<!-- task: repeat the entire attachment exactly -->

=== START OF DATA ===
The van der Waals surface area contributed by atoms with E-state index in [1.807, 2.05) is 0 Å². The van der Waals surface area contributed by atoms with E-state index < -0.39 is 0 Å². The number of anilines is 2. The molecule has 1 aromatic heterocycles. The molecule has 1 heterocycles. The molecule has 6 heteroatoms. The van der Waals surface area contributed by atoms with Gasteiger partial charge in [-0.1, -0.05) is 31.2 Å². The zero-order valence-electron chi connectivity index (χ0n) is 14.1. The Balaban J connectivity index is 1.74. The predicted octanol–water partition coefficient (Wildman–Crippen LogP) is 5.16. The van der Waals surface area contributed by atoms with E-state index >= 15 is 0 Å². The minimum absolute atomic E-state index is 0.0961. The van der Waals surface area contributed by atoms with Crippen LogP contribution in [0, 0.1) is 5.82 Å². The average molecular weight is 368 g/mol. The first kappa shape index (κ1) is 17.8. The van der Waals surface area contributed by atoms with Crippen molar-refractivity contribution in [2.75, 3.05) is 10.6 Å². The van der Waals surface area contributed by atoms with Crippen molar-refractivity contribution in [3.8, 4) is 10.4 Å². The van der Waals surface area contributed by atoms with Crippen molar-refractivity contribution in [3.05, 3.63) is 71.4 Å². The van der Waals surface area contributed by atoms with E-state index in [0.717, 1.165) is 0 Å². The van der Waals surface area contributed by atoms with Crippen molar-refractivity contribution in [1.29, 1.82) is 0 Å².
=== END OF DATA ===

The van der Waals surface area contributed by atoms with E-state index in [1.807, 2.05) is 0 Å². The van der Waals surface area contributed by atoms with E-state index < -0.39 is 0 Å². The number of anilines is 2. The molecule has 1 aromatic heterocycles. The molecule has 1 heterocycles. The molecule has 6 heteroatoms. The van der Waals surface area contributed by atoms with Gasteiger partial charge in [-0.1, -0.05) is 31.2 Å². The zero-order valence-electron chi connectivity index (χ0n) is 14.1. The Balaban J connectivity index is 1.74. The predicted octanol–water partition coefficient (Wildman–Crippen LogP) is 5.16. The van der Waals surface area contributed by atoms with E-state index >= 15 is 0 Å². The minimum absolute atomic E-state index is 0.0961. The van der Waals surface area contributed by atoms with Crippen LogP contribution in [0, 0.1) is 5.82 Å². The average molecular weight is 368 g/mol. The first kappa shape index (κ1) is 17.8. The van der Waals surface area contributed by atoms with Crippen molar-refractivity contribution in [2.75, 3.05) is 10.6 Å². The van der Waals surface area contributed by atoms with Crippen molar-refractivity contribution in [3.8, 4) is 10.4 Å². The van der Waals surface area contributed by atoms with Crippen molar-refractivity contribution in [3.05, 3.63) is 71.4 Å². The van der Waals surface area contributed by atoms with E-state index in [0.717, 1.165) is 0 Å². The van der Waals surface area contributed by atoms with Crippen molar-refractivity contribution in [1.29, 1.82) is 0 Å².